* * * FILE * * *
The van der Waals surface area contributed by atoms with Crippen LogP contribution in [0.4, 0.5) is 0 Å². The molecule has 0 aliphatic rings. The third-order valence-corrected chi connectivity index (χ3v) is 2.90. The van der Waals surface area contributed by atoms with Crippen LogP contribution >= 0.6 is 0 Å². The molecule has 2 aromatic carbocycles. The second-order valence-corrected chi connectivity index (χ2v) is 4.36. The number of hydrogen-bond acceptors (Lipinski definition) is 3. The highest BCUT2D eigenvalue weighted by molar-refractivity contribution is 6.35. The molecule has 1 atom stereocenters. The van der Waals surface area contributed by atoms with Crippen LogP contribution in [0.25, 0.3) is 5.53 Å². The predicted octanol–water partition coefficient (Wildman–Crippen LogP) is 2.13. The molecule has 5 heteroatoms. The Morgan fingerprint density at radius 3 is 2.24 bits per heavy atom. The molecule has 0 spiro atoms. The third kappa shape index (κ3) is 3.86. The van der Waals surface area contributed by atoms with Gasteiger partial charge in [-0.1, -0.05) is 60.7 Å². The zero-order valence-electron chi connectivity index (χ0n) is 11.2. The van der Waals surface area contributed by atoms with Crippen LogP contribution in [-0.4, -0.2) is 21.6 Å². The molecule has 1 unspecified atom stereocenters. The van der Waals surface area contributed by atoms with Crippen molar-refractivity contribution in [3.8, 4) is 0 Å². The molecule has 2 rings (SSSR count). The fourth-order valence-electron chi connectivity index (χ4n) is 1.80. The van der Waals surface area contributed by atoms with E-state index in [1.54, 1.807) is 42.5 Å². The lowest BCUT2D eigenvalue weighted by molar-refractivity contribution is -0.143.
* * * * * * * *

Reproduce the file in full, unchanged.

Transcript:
The van der Waals surface area contributed by atoms with Crippen LogP contribution in [0.4, 0.5) is 0 Å². The molecule has 0 aliphatic rings. The third-order valence-corrected chi connectivity index (χ3v) is 2.90. The van der Waals surface area contributed by atoms with Crippen LogP contribution >= 0.6 is 0 Å². The molecule has 2 aromatic carbocycles. The second-order valence-corrected chi connectivity index (χ2v) is 4.36. The number of hydrogen-bond acceptors (Lipinski definition) is 3. The highest BCUT2D eigenvalue weighted by molar-refractivity contribution is 6.35. The molecule has 1 atom stereocenters. The van der Waals surface area contributed by atoms with Crippen LogP contribution in [0.25, 0.3) is 5.53 Å². The predicted octanol–water partition coefficient (Wildman–Crippen LogP) is 2.13. The molecule has 5 heteroatoms. The Morgan fingerprint density at radius 3 is 2.24 bits per heavy atom. The molecule has 0 spiro atoms. The third kappa shape index (κ3) is 3.86. The van der Waals surface area contributed by atoms with Gasteiger partial charge in [-0.1, -0.05) is 60.7 Å². The zero-order valence-electron chi connectivity index (χ0n) is 11.2. The van der Waals surface area contributed by atoms with Crippen LogP contribution in [-0.4, -0.2) is 21.6 Å². The molecule has 1 unspecified atom stereocenters. The van der Waals surface area contributed by atoms with Crippen molar-refractivity contribution in [3.8, 4) is 0 Å². The molecule has 2 rings (SSSR count). The fourth-order valence-electron chi connectivity index (χ4n) is 1.80. The van der Waals surface area contributed by atoms with E-state index in [1.54, 1.807) is 42.5 Å². The lowest BCUT2D eigenvalue weighted by molar-refractivity contribution is -0.143.